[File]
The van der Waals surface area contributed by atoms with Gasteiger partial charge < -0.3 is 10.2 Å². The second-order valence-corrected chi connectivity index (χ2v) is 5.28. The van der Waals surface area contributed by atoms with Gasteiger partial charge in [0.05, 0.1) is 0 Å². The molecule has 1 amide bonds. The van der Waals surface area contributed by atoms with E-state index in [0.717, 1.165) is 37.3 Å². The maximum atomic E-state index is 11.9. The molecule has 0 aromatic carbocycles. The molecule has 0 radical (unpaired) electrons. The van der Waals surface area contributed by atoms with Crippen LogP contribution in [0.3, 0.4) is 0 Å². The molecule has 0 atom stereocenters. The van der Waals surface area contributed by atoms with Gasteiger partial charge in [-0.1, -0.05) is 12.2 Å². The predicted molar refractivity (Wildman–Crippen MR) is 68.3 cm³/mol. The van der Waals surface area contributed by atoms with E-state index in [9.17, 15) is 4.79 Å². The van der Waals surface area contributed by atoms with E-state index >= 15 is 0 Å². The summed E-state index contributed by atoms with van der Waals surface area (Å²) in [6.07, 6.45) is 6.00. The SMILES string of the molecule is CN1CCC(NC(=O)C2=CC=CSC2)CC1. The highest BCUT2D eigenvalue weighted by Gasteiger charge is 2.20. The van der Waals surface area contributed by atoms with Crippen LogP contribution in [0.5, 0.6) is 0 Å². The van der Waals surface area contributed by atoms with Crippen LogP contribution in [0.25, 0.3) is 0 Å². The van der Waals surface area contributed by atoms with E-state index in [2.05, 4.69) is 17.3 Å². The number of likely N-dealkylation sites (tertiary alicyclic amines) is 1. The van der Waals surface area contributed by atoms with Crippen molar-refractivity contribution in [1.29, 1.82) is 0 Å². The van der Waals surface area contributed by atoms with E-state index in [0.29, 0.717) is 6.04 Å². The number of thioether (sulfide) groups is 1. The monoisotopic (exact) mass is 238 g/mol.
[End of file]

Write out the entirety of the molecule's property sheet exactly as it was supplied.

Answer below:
The van der Waals surface area contributed by atoms with Gasteiger partial charge < -0.3 is 10.2 Å². The second-order valence-corrected chi connectivity index (χ2v) is 5.28. The van der Waals surface area contributed by atoms with Gasteiger partial charge in [0.05, 0.1) is 0 Å². The molecule has 1 amide bonds. The van der Waals surface area contributed by atoms with E-state index in [0.717, 1.165) is 37.3 Å². The maximum atomic E-state index is 11.9. The molecule has 0 aromatic carbocycles. The molecule has 0 radical (unpaired) electrons. The van der Waals surface area contributed by atoms with Crippen LogP contribution in [0.3, 0.4) is 0 Å². The molecule has 0 atom stereocenters. The van der Waals surface area contributed by atoms with Gasteiger partial charge in [-0.1, -0.05) is 12.2 Å². The predicted molar refractivity (Wildman–Crippen MR) is 68.3 cm³/mol. The van der Waals surface area contributed by atoms with E-state index in [9.17, 15) is 4.79 Å². The van der Waals surface area contributed by atoms with E-state index >= 15 is 0 Å². The summed E-state index contributed by atoms with van der Waals surface area (Å²) in [6.07, 6.45) is 6.00. The SMILES string of the molecule is CN1CCC(NC(=O)C2=CC=CSC2)CC1. The highest BCUT2D eigenvalue weighted by Gasteiger charge is 2.20. The van der Waals surface area contributed by atoms with Crippen LogP contribution in [0.5, 0.6) is 0 Å². The van der Waals surface area contributed by atoms with Crippen LogP contribution in [0.25, 0.3) is 0 Å². The van der Waals surface area contributed by atoms with E-state index in [2.05, 4.69) is 17.3 Å². The number of likely N-dealkylation sites (tertiary alicyclic amines) is 1. The van der Waals surface area contributed by atoms with Crippen molar-refractivity contribution in [1.29, 1.82) is 0 Å². The van der Waals surface area contributed by atoms with E-state index in [0.29, 0.717) is 6.04 Å². The number of thioether (sulfide) groups is 1. The monoisotopic (exact) mass is 238 g/mol.